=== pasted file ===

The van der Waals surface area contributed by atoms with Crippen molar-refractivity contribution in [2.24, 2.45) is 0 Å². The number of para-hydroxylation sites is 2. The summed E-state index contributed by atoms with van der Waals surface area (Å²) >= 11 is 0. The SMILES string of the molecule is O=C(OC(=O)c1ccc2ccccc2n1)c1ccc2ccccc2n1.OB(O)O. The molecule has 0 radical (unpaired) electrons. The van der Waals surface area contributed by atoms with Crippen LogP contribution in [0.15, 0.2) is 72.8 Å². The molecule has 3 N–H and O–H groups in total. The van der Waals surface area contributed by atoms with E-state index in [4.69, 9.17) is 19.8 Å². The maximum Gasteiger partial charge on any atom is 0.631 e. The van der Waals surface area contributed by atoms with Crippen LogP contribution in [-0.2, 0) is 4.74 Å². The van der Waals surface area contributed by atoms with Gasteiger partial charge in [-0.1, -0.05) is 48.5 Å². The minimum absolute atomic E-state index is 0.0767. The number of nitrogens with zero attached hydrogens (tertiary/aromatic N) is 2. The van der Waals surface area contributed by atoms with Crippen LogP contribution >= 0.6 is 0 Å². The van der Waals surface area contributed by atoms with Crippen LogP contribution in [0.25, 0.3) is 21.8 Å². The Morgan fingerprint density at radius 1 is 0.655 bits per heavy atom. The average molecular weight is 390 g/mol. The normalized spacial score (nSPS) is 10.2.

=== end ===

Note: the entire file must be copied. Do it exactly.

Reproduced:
The van der Waals surface area contributed by atoms with Crippen molar-refractivity contribution in [2.24, 2.45) is 0 Å². The number of para-hydroxylation sites is 2. The summed E-state index contributed by atoms with van der Waals surface area (Å²) >= 11 is 0. The SMILES string of the molecule is O=C(OC(=O)c1ccc2ccccc2n1)c1ccc2ccccc2n1.OB(O)O. The molecule has 0 radical (unpaired) electrons. The van der Waals surface area contributed by atoms with Crippen LogP contribution in [0.15, 0.2) is 72.8 Å². The molecule has 3 N–H and O–H groups in total. The van der Waals surface area contributed by atoms with E-state index in [4.69, 9.17) is 19.8 Å². The maximum Gasteiger partial charge on any atom is 0.631 e. The van der Waals surface area contributed by atoms with Crippen LogP contribution in [-0.2, 0) is 4.74 Å². The van der Waals surface area contributed by atoms with Gasteiger partial charge in [-0.1, -0.05) is 48.5 Å². The minimum absolute atomic E-state index is 0.0767. The number of nitrogens with zero attached hydrogens (tertiary/aromatic N) is 2. The van der Waals surface area contributed by atoms with Crippen LogP contribution >= 0.6 is 0 Å². The van der Waals surface area contributed by atoms with Crippen LogP contribution in [0.25, 0.3) is 21.8 Å². The Morgan fingerprint density at radius 1 is 0.655 bits per heavy atom. The average molecular weight is 390 g/mol. The normalized spacial score (nSPS) is 10.2.